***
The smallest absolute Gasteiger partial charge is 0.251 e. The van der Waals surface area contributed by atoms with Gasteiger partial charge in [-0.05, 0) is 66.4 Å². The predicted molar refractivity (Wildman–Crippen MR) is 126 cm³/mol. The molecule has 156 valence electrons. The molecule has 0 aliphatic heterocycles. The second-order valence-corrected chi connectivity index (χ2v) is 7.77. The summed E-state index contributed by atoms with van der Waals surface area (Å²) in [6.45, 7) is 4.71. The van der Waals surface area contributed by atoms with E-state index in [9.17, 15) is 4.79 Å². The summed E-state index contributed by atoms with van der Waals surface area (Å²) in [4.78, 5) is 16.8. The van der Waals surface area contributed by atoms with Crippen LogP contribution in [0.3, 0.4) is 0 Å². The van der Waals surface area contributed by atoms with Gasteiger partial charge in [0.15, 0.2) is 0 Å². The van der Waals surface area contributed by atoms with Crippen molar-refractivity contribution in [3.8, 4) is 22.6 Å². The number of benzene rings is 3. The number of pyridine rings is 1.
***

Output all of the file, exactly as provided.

The smallest absolute Gasteiger partial charge is 0.251 e. The van der Waals surface area contributed by atoms with Gasteiger partial charge in [-0.05, 0) is 66.4 Å². The predicted molar refractivity (Wildman–Crippen MR) is 126 cm³/mol. The molecule has 156 valence electrons. The molecule has 0 aliphatic heterocycles. The second-order valence-corrected chi connectivity index (χ2v) is 7.77. The summed E-state index contributed by atoms with van der Waals surface area (Å²) in [6.45, 7) is 4.71. The van der Waals surface area contributed by atoms with E-state index in [9.17, 15) is 4.79 Å². The summed E-state index contributed by atoms with van der Waals surface area (Å²) in [4.78, 5) is 16.8. The van der Waals surface area contributed by atoms with Crippen LogP contribution in [0.3, 0.4) is 0 Å². The van der Waals surface area contributed by atoms with Gasteiger partial charge in [0.15, 0.2) is 0 Å². The van der Waals surface area contributed by atoms with Crippen molar-refractivity contribution in [3.8, 4) is 22.6 Å². The number of benzene rings is 3. The number of pyridine rings is 1.